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7 - Psychology

Published online by Cambridge University Press:  28 September 2009

James Warren
Affiliation:
University of Cambridge
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Summary

Although 'psychology' does not constitute a distinct sub-division of Epicurean theory, the term can be used to refer to a number of well-marked topics in their philosophical framework. These include (1) the bodily nature of the psyche, (2) the atomic composition of the psyche, and (3) links between psychological functions and the structure of the body. These topics fall, broadly, under 'physics' in Epicurean philosophy. However, the bodily and atomic nature of the psyche also has implications for Epicurean ethics, implications that can also be seen as part of their thinking about psychology. These implications include (4) the capacity of the psyche, in human beings, for the development of agency and responsibility, and (5) the mortal nature of the psyche. Also relevant is (6) Epicurean use of psychological language in ethical contexts, often without explicit reference to the bodily or atomic nature of the psyche, and (7) the psychological assumptions underlying the Epicurean therapy of beliefs and emotions. The focus here is on the first four topics, illustrated by reference to certain key sources, and on the issue of how to understand the theory of psyche-body relations implied in these ideas (Sections II-V). However, there is briefer comment on the latter three topics, indicating how the conception of psychology involved in those topics depends on, or is at least compatible with, Epicurean thinking about the psyche as bodily (Section VI).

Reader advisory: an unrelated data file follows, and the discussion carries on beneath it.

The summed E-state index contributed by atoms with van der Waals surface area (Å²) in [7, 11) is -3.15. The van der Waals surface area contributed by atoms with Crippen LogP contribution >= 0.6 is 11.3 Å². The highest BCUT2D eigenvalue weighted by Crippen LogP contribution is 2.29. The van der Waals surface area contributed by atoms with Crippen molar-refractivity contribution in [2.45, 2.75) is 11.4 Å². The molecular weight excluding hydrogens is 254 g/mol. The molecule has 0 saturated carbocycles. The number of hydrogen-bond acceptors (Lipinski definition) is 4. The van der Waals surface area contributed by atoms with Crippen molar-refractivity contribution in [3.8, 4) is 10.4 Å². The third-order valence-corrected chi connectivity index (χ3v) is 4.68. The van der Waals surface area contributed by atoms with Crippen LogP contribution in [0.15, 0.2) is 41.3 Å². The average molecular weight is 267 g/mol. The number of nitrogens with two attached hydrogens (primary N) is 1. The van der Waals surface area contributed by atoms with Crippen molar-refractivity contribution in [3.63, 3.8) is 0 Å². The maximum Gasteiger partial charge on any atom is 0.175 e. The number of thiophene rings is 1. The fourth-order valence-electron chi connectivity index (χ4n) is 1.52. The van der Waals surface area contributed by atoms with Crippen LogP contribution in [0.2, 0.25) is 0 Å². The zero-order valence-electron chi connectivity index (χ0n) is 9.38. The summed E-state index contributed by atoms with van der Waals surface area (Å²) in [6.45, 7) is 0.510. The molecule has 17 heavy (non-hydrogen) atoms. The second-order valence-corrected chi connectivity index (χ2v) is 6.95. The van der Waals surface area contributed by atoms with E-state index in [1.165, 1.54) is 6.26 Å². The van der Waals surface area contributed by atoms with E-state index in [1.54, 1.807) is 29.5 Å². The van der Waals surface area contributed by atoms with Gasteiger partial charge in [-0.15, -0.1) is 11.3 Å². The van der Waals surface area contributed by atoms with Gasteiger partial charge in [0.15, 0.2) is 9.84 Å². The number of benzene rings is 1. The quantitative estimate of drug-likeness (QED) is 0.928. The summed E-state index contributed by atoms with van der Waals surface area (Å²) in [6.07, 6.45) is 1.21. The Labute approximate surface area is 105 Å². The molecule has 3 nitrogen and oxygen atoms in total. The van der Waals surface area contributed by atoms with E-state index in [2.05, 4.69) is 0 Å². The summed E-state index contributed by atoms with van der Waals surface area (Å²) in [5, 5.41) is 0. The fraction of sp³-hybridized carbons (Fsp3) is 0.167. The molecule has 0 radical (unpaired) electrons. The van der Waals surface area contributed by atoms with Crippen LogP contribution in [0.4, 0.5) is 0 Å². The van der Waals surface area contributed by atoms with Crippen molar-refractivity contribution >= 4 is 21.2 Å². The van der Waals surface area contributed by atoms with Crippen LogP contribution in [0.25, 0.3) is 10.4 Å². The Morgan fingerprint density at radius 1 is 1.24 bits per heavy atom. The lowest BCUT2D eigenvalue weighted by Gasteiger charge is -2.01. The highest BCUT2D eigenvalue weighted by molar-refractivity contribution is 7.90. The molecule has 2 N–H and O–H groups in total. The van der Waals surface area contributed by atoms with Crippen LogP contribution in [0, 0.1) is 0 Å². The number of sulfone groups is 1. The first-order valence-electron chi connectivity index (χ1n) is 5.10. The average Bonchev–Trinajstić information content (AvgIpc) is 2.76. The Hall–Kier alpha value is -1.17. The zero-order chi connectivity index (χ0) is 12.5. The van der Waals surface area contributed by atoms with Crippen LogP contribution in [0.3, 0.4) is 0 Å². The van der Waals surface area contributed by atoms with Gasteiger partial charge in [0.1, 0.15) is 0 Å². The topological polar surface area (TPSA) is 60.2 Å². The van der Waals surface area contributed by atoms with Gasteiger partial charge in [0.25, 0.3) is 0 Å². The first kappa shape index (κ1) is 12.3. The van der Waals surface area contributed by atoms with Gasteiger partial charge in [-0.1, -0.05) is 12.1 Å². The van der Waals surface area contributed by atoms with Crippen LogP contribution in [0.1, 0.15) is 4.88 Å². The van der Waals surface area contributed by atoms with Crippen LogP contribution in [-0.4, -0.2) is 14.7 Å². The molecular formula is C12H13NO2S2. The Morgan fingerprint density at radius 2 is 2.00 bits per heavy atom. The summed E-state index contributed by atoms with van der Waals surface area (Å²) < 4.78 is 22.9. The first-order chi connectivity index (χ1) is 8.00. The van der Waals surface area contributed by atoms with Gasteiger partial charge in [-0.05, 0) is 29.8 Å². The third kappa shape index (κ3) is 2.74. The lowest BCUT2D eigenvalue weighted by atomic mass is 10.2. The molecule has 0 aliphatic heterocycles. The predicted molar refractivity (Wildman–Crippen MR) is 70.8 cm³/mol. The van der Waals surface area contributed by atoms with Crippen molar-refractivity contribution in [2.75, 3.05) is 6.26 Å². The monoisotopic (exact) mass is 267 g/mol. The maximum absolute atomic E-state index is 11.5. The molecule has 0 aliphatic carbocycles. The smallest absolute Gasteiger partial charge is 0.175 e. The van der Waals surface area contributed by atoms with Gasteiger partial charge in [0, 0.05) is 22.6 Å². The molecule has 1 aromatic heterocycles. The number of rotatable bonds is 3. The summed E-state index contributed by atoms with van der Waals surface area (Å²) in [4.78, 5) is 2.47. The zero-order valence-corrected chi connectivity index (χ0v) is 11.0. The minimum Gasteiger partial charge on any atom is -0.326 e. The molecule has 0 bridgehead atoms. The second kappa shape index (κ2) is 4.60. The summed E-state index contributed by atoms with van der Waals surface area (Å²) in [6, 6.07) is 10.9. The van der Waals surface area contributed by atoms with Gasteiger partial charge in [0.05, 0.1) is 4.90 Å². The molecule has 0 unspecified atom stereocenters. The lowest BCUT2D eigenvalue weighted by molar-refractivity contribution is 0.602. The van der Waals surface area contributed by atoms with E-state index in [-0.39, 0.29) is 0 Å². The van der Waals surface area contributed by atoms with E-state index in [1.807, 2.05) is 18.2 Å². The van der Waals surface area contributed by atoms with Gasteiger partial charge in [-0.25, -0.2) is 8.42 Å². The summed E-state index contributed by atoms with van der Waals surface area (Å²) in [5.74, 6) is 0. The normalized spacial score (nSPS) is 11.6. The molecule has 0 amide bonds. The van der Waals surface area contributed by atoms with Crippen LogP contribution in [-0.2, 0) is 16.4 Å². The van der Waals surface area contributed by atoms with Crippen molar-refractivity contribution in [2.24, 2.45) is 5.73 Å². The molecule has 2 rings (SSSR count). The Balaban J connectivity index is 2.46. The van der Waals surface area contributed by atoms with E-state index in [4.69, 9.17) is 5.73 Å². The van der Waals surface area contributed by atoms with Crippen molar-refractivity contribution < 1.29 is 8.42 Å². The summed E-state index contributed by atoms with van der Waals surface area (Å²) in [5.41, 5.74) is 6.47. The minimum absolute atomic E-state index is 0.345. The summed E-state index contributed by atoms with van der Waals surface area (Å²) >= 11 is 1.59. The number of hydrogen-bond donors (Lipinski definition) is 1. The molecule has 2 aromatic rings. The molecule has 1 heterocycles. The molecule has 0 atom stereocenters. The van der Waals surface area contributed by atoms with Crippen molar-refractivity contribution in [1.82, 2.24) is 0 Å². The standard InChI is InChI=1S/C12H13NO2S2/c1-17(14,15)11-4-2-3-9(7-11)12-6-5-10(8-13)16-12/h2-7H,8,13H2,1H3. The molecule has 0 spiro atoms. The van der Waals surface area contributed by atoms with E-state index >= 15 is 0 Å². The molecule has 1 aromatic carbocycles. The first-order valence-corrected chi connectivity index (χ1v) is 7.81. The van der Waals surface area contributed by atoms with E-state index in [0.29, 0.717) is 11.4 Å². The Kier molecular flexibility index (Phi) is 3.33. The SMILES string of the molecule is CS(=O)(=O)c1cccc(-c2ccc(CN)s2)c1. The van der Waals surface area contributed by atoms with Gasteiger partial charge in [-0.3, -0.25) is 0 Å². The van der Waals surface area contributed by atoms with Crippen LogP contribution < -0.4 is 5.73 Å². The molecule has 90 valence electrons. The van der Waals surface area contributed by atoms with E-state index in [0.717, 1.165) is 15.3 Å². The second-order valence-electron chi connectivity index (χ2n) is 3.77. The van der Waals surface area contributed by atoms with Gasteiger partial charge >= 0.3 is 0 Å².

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Publisher: Cambridge University Press
Print publication year: 2009

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  • Psychology
  • Edited by James Warren, University of Cambridge
  • Book: The Cambridge Companion to Epicureanism
  • Online publication: 28 September 2009
  • Chapter DOI: https://doi.org/10.1017/CCOL9780521873475.008
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  • Psychology
  • Edited by James Warren, University of Cambridge
  • Book: The Cambridge Companion to Epicureanism
  • Online publication: 28 September 2009
  • Chapter DOI: https://doi.org/10.1017/CCOL9780521873475.008
Available formats
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Save book to Google Drive

To save content items to your account, please confirm that you agree to abide by our usage policies. If this is the first time you use this feature, you will be asked to authorise Cambridge Core to connect with your account. Find out more about saving content to Google Drive.

  • Psychology
  • Edited by James Warren, University of Cambridge
  • Book: The Cambridge Companion to Epicureanism
  • Online publication: 28 September 2009
  • Chapter DOI: https://doi.org/10.1017/CCOL9780521873475.008
Available formats
×